Opinion: Waiving Covid-19 vaccine IP could save lives, but where is the manufacturing capacity?
Droves of House Democrats in Washington and members of the European Parliament have now glommed onto a major push by India and South Africa at the WTO to abolish all IP around Covid-19 vaccines.
At first blush, waiving this IP sounds like an easy win: More Covid-19 vaccines made locally for more people means more lives saved. Simple enough, especially as low-income countries have received just a tiny fraction of the world’s vaccine allotment so far.
But when you begin to consider how this is supposed to play out in the real world, how the tech transfer will take time and energy and engagement from the very companies that would lose their IP, how the legal challenges and logistics will complicate everything further, and how the manufacturing site numbers don’t really make sense, it’s easy to wonder why there’s such a big push for this.
Take, for instance, Moderna. Back in October 2020, Moderna announced that it would not enforce its Covid-19 related patents against those making vaccines intended to combat the pandemic, even saying it would license its IP.
Sounds great, but no one has come calling.
Some have noted that Moderna doesn’t own every patent used in its vaccine. Tahir Amin, an IP lawyer at the forefront of pushing for the waiver, also has explained at length how manufacturers need more than just the patents, saying other vaccine manufacturers could scale up in about 6 to 8 months.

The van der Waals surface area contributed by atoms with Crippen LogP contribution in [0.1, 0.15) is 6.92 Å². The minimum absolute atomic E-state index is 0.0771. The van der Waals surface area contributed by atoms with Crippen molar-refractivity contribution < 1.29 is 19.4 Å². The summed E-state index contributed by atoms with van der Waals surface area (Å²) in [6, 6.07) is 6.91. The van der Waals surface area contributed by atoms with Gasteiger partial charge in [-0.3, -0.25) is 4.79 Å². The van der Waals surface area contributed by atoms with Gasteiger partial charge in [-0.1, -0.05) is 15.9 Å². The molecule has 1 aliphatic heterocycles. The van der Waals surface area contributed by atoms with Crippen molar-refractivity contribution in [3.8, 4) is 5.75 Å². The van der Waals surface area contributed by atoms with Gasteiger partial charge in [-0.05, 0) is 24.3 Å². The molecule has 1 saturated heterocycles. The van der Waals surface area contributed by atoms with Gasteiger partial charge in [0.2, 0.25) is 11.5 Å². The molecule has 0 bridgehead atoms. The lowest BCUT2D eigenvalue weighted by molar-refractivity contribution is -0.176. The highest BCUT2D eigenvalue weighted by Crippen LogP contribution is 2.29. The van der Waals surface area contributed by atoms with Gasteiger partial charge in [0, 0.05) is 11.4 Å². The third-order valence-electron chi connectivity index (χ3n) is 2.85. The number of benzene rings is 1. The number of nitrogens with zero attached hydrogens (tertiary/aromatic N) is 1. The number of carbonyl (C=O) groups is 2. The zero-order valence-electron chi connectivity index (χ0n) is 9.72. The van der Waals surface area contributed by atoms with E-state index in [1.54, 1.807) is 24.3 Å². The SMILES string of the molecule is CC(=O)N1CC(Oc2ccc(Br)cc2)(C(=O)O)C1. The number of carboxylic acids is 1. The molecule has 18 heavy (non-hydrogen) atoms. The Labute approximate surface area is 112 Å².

But where? What other manufacturers? Even Pfizer and Modera took longer than 6 to 8 months to really ramp up.
The publication The Intercept proposed to answer that question recently in an article titled, “Factory Owners Around the World Stand Ready to Manufacture Covid-19 Vaccines.” But the only example provided is Ontario-based Biolyse Pharma, which said it can make 20 million vaccines per year, and another fill-finish facility in Bangladesh that says it has capacity.
So we’re going to disrupt Pfizer and Moderna, which together are producing almost 10 billion doses of Covid-19 vaccines over the next two years in facilities that have been cleared by the top regulators in the world, so Biolyse can make 20 million doses in a year?
Even if there are hundreds of other manufacturing sites like Biolyse (which, by the way, was shut down by Health Canada in 2014) around the world, who’s going to mandate the tech transfer, and who’s going to ensure the sites are built and performing properly?
The US FDA isn’t currently conducting onsite foreign inspections, and many low-income countries don’t even have drug regulators. Cutting corners on vaccine manufacturing can lead to serious health issues, as we’ve seen with contractor Emergent’s site in Baltimore, which is especially important as these vaccines are going to healthy people.
President Biden said Tuesday afternoon that by July 4, the US will donate 10% of its Covid-19 vaccine stockpile to the rest of the world. And earlier this week, Moderna pledged 500 million doses for low-income countries. Biden’s chief medical adviser Tony Fauci told the Financial Times this week that while he’s agnostic on the waiver, he warned it could backfire into a long legal battle.
Right now, the campaigning for the IP waiver in the US seems to be a lot more about bashing Big Pharma than trying to actually increase vaccine doses for the neediest. A long legal battle with companies like Pfizer and Moderna isn’t going to help bring the world more Covid-19 vaccine doses.